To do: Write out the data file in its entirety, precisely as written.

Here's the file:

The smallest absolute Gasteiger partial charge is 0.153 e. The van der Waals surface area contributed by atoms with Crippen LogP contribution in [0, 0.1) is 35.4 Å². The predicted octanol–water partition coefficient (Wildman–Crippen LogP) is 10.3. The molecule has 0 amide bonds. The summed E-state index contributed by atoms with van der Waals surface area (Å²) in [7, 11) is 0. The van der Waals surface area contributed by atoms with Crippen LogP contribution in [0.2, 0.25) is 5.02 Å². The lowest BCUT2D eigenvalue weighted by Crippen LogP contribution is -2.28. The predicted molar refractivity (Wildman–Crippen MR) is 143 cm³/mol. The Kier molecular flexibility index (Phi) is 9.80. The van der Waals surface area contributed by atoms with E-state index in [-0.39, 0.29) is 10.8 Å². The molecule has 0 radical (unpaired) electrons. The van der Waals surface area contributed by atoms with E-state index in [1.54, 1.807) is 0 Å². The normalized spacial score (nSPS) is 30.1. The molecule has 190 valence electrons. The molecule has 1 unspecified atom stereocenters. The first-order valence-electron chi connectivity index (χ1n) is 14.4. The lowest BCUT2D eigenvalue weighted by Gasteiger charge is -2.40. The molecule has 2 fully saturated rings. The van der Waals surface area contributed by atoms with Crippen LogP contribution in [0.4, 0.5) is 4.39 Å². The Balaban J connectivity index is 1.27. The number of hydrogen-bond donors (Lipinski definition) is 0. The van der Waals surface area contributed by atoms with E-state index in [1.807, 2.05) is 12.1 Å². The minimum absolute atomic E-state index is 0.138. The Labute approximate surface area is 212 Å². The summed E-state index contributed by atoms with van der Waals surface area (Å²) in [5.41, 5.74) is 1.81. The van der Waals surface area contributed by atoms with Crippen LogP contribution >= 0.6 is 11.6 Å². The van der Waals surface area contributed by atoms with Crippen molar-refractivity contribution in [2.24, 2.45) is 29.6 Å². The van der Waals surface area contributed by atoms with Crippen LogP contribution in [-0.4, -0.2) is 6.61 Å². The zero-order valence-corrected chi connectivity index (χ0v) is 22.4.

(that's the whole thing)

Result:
The smallest absolute Gasteiger partial charge is 0.153 e. The van der Waals surface area contributed by atoms with Crippen LogP contribution in [0, 0.1) is 35.4 Å². The predicted octanol–water partition coefficient (Wildman–Crippen LogP) is 10.3. The molecule has 0 amide bonds. The summed E-state index contributed by atoms with van der Waals surface area (Å²) in [7, 11) is 0. The van der Waals surface area contributed by atoms with Crippen LogP contribution in [0.2, 0.25) is 5.02 Å². The lowest BCUT2D eigenvalue weighted by Crippen LogP contribution is -2.28. The predicted molar refractivity (Wildman–Crippen MR) is 143 cm³/mol. The Kier molecular flexibility index (Phi) is 9.80. The van der Waals surface area contributed by atoms with E-state index in [-0.39, 0.29) is 10.8 Å². The molecule has 0 radical (unpaired) electrons. The van der Waals surface area contributed by atoms with E-state index in [1.54, 1.807) is 0 Å². The normalized spacial score (nSPS) is 30.1. The molecule has 190 valence electrons. The molecule has 1 unspecified atom stereocenters. The first-order valence-electron chi connectivity index (χ1n) is 14.4. The lowest BCUT2D eigenvalue weighted by Gasteiger charge is -2.40. The molecule has 2 fully saturated rings. The van der Waals surface area contributed by atoms with Crippen LogP contribution in [0.4, 0.5) is 4.39 Å². The Balaban J connectivity index is 1.27. The number of hydrogen-bond donors (Lipinski definition) is 0. The van der Waals surface area contributed by atoms with E-state index in [1.807, 2.05) is 12.1 Å². The minimum absolute atomic E-state index is 0.138. The Labute approximate surface area is 212 Å². The summed E-state index contributed by atoms with van der Waals surface area (Å²) in [5.41, 5.74) is 1.81. The van der Waals surface area contributed by atoms with Crippen LogP contribution >= 0.6 is 11.6 Å². The van der Waals surface area contributed by atoms with Crippen molar-refractivity contribution in [2.24, 2.45) is 29.6 Å². The van der Waals surface area contributed by atoms with Crippen LogP contribution in [-0.4, -0.2) is 6.61 Å². The zero-order valence-corrected chi connectivity index (χ0v) is 22.4.